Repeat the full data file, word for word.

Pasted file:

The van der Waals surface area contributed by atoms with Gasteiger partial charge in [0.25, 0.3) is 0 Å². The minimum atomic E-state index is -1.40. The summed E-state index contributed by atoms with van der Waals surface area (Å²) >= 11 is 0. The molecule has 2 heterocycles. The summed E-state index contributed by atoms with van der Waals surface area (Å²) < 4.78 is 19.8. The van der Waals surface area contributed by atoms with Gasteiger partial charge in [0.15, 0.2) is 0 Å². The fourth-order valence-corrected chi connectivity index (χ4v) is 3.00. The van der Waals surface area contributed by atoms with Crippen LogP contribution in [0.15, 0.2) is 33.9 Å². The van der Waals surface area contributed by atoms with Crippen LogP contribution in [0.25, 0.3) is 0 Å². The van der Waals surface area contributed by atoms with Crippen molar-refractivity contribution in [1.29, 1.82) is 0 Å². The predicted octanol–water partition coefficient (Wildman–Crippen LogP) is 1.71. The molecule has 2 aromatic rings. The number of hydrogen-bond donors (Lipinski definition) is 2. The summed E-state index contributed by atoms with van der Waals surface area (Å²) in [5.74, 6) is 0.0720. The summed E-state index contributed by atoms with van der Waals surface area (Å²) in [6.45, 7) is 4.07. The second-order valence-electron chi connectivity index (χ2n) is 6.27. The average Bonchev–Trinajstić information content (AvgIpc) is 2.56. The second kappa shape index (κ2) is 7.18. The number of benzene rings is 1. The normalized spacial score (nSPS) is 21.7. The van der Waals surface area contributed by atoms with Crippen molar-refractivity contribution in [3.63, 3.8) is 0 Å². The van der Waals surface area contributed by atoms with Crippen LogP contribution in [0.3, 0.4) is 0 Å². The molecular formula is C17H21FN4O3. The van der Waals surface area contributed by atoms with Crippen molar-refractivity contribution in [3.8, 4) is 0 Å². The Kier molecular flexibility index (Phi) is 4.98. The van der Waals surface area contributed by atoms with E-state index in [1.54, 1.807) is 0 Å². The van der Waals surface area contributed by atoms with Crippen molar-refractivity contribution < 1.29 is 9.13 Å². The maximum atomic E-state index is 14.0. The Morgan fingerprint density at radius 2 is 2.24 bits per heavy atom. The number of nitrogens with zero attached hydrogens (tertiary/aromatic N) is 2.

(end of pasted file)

The van der Waals surface area contributed by atoms with Gasteiger partial charge in [0.25, 0.3) is 0 Å². The minimum atomic E-state index is -1.40. The summed E-state index contributed by atoms with van der Waals surface area (Å²) >= 11 is 0. The molecule has 2 heterocycles. The summed E-state index contributed by atoms with van der Waals surface area (Å²) < 4.78 is 19.8. The van der Waals surface area contributed by atoms with Gasteiger partial charge in [0.15, 0.2) is 0 Å². The fourth-order valence-corrected chi connectivity index (χ4v) is 3.00. The van der Waals surface area contributed by atoms with Crippen LogP contribution in [0.15, 0.2) is 33.9 Å². The van der Waals surface area contributed by atoms with Crippen LogP contribution in [0.25, 0.3) is 0 Å². The van der Waals surface area contributed by atoms with Crippen molar-refractivity contribution in [1.29, 1.82) is 0 Å². The predicted octanol–water partition coefficient (Wildman–Crippen LogP) is 1.71. The molecule has 2 aromatic rings. The number of hydrogen-bond donors (Lipinski definition) is 2. The summed E-state index contributed by atoms with van der Waals surface area (Å²) in [5.74, 6) is 0.0720. The summed E-state index contributed by atoms with van der Waals surface area (Å²) in [6.45, 7) is 4.07. The second-order valence-electron chi connectivity index (χ2n) is 6.27. The average Bonchev–Trinajstić information content (AvgIpc) is 2.56. The second kappa shape index (κ2) is 7.18. The number of benzene rings is 1. The normalized spacial score (nSPS) is 21.7. The van der Waals surface area contributed by atoms with Crippen molar-refractivity contribution in [3.63, 3.8) is 0 Å². The van der Waals surface area contributed by atoms with Crippen LogP contribution in [0.3, 0.4) is 0 Å². The molecular formula is C17H21FN4O3. The van der Waals surface area contributed by atoms with Crippen molar-refractivity contribution in [3.8, 4) is 0 Å². The Kier molecular flexibility index (Phi) is 4.98. The van der Waals surface area contributed by atoms with E-state index in [1.54, 1.807) is 0 Å². The van der Waals surface area contributed by atoms with Crippen molar-refractivity contribution < 1.29 is 9.13 Å². The maximum atomic E-state index is 14.0. The Morgan fingerprint density at radius 2 is 2.24 bits per heavy atom. The number of nitrogens with zero attached hydrogens (tertiary/aromatic N) is 2.